Islam and the Future of Liberalism

Sam Harris clarifies what he was getting to on that Joe Rogan podcast appearance.

…I appear to have left many viewers with the impression that I believe we invaded Afghanistan for the purpose of rescuing its women from the Taliban. However, the points I was actually making were rather different: I think that abandoning these women to the Taliban is one of the things that make our inevitable retreat from Afghanistan ethically problematic. I also believe that wherever we can feasibly stop the abuse of women and girls, we should. An ability to do this in places like Afghanistan, and throughout the world, would be one of the benefits of having a global civil society and a genuine regime of international law. Needless to say, this is not the world we are living in (yet).

That last part makes me think of those conspiracy theories about the Amero.

“Atheism in America” by Julian Baggini

And while we’re on the topic of secularism…

This writeup of the United Atheist Alliance (or the United Atheist League, or the Allied Atheist Alliance, or whatever I guess we’re all supposed to be calling ourselves now) profiles atheists in America and how they keep their non-religious ideals to themselves in fear of being shunned within their communities.

This bit stuck out to me:

Elder says with a smile that when he goes out wearing his black T-shirt with its large scarlet A – the symbol of the atheist Out Campaign inspired by Richard Dawkins – “you’ll see mothers bring their children a little closer and step a little quickly away”.

Really? That’s why they bring their children closer? It couldn’t be that you’re some stranger? Must it be because of the logo on your t-shirt that’s difficult to read from a distance?

I’m non-religious and I didn’t know what that logo meant until after reading this. I wonder if this mother even knew what that A stood for. It could stand for Anarchy, like a punk rock t-shirt. Like we’re all supposed to know that’s the symbol atheism has rallied behind.

This is what I dislike about secular organization. When we/they do organize there’s always this sense of self-satisfaction about it. Isn’t the whole point of atheism to not have any particular agenda? Isn’t that why it’s so difficult to organize?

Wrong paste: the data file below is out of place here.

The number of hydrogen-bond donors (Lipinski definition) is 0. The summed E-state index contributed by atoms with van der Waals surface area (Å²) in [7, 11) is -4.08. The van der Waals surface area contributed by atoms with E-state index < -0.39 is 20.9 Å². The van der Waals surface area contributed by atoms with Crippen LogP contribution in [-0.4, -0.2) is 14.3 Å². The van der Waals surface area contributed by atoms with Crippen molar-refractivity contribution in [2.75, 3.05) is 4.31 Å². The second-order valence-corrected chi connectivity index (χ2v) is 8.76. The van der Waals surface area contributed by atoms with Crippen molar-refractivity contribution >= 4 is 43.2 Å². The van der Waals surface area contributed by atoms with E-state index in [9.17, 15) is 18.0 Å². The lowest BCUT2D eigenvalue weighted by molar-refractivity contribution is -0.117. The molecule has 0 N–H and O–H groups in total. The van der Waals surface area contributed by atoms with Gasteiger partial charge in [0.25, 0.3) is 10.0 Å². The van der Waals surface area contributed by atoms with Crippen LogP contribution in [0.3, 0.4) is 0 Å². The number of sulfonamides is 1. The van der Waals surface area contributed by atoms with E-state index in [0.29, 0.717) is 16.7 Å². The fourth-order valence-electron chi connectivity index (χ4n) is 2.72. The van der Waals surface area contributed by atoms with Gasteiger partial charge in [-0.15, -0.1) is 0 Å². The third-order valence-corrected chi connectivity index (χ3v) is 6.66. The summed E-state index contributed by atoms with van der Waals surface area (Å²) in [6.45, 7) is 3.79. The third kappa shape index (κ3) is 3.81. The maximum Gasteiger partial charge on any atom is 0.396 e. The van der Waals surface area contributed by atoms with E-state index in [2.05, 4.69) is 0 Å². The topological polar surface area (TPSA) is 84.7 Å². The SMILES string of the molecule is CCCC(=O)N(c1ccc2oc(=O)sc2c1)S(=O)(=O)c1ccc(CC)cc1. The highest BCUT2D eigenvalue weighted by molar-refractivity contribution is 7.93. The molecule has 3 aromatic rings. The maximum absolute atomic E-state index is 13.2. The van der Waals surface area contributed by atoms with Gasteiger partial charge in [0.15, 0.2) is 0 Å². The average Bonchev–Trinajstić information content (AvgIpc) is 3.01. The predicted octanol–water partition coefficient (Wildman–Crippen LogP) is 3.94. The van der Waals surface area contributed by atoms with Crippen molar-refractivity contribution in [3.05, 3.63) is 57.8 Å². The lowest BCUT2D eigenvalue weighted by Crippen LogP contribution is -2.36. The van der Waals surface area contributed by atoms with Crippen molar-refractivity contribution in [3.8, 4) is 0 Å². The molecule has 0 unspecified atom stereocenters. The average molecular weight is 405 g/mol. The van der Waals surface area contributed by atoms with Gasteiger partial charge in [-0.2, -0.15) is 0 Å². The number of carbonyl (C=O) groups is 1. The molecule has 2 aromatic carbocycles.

(Sam) Harris argues “it’s a losing game to trumpet the cause of atheism and try to rally around this variable politically. I’ve supported that in the past, I support those organisations, I understand why they do that. But, in the end, the victim group identity around atheism is the wrong strategy. It’s like calling yourself a non-astrologer. We simply don’t need the term.”

I’m not an “out” atheist/secularist/humanist because it isn’t necessary to be “out”. On my Facebook profile I don’t put “atheist” in the religion box. I just leave that box blank. I don’t want to talk about my lack of religion and how the other side is wrong. That’s what churches are for.

If you’re going to organize, why not do something constructive, like participating or forming organizations around common interests that aren’t united solely by lack of religion? Some of these organizations may already exist in your town.

Atheism isn’t a religion, but I get the feeling that these atheists, who have taken it upon themselves to speak for the entire secular population in America, think about religion in the same way that Rick Santorum thinks about homosexuality.

No wonder people think it’s a religion.

Under The Banner Of Heaven

Under the banner of heaven

I finished reading this today.

Krakauer’s Into The Wild got a lot of attention, particularly after the Sean Penn directed movie adaptation, but I think this is a much more important book. Krakauer tells the story of brutal murder by Mormon fundamentalists in the name of God and juxtaposes1 it with the formation of Mormonism in the 1800s.

When this book was originally published the Bush administration was in power and criticized by the left for letting religious doctrine influence politics. Here it is, 2011, and a Mormon is likely to get the Republican nomination for president in the 2012 election. But the republicans know that if they run the Mormon he will not win, which is why they are going through every other possible option before settling. In the same way that many Americans will not vote for an atheist, they also will not vote for a Mormon. I think that’s interesting.